Ventricular Septal Rupture as Complication of Acute Miocard Infarct in Adolescent Caused by Blunt Chest Trauma: A Case Report

Author : F.M. Yusuf, S. Khairunnissa, M.F Rizky, M.N.Aditya, P.L.T. Mangiring
Upload Date : 19-04-2018

Introduction: Ventricular septal rupture(VSR) is a mechanical complication of post acute miocard infarction(AMI)  with incidence rate around 2.3%. VSR caused by AMI due to blunt chest trauma is a rare occurence with incidence rate of remains unknown.

Case Description: A 16 year-old male presented to Emergency Department (ED) with typical angina and short of breathness, PND(+), oedema (-) since 2 days after a motor cycle injury whereas his chest hit by handlebar. There is no coronary risk factor or history of congenital heart disease. Physical examination showed BP 80/60 mmHg, HR 130 bpm, RR 26x/m, rhales ¼ on base of the lung, and 3/6 holosystolic murmur at apex. ECG revealed sinus tachycardia with ST-segment elevation from V1-V4. Troponin I raised to 10ng/mL. Echocardiography (TTE) showed LVEF 45%, akinetic mid to apical anteroseptal, Intreaventricular septum defect 2cm with left to right shunt. Angiography showed normal coroner. The patient diagnosed as anterior STEMI killip IV with VSR e.c blunt chest trauma. After we stabilized the patient for 2 weeks with inotropic and diuretic we evacuate the patient to Siloam Hospital Jakarta with commercial flight to perform VSD closure. Further follow up showed the surgery succesful and the patient survived without any symptoms.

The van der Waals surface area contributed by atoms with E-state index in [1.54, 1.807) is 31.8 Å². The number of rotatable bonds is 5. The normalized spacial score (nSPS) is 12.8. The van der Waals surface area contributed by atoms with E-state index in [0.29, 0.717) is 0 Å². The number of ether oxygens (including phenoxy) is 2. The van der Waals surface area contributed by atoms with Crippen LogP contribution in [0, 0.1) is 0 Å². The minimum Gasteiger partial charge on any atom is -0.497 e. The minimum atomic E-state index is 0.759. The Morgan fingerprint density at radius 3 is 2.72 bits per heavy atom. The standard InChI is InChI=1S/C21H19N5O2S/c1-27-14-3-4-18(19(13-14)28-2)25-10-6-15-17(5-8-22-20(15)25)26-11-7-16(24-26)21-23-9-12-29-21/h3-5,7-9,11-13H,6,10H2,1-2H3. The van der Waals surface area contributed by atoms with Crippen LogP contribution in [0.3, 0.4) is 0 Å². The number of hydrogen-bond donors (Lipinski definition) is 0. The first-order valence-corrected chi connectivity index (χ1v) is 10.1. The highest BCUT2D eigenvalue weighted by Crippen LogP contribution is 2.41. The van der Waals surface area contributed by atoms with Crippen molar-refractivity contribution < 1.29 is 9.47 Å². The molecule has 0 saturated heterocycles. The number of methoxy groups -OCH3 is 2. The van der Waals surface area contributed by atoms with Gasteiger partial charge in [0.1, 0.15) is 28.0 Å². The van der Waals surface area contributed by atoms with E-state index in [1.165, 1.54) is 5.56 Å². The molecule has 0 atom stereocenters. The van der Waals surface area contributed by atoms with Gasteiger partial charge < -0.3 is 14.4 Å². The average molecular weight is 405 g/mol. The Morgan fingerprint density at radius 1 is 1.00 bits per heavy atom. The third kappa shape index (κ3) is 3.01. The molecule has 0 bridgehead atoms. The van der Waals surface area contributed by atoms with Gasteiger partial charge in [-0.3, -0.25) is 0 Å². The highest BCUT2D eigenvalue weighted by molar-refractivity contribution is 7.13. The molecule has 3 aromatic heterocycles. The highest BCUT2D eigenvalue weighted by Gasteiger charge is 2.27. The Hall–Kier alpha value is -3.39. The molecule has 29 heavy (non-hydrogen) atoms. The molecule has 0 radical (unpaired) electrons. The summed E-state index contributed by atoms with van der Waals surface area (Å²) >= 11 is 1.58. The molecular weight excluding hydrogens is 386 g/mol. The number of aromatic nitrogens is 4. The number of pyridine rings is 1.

Discussion: VSR following MI is a life threatening complication however the survival rate is 47% with VSR Closure. The timing for VSD closure usually after the 3rd week. Early stabilitation with DAPT, inotropic, diuretic are crucial because most death happens during the waiting period. In case there is no facilities for VSD closure we have to consider evacuate the patient with full back up of team with close monitor during the flight. Following the succesfull surgery the DAPT are not continued.

Conclusion: Early diagnosis, stabilization, and closure of VSR would give better prognosis for the patient.

KEYWORDS : Ventricular septal rupture, blunt chest trauma

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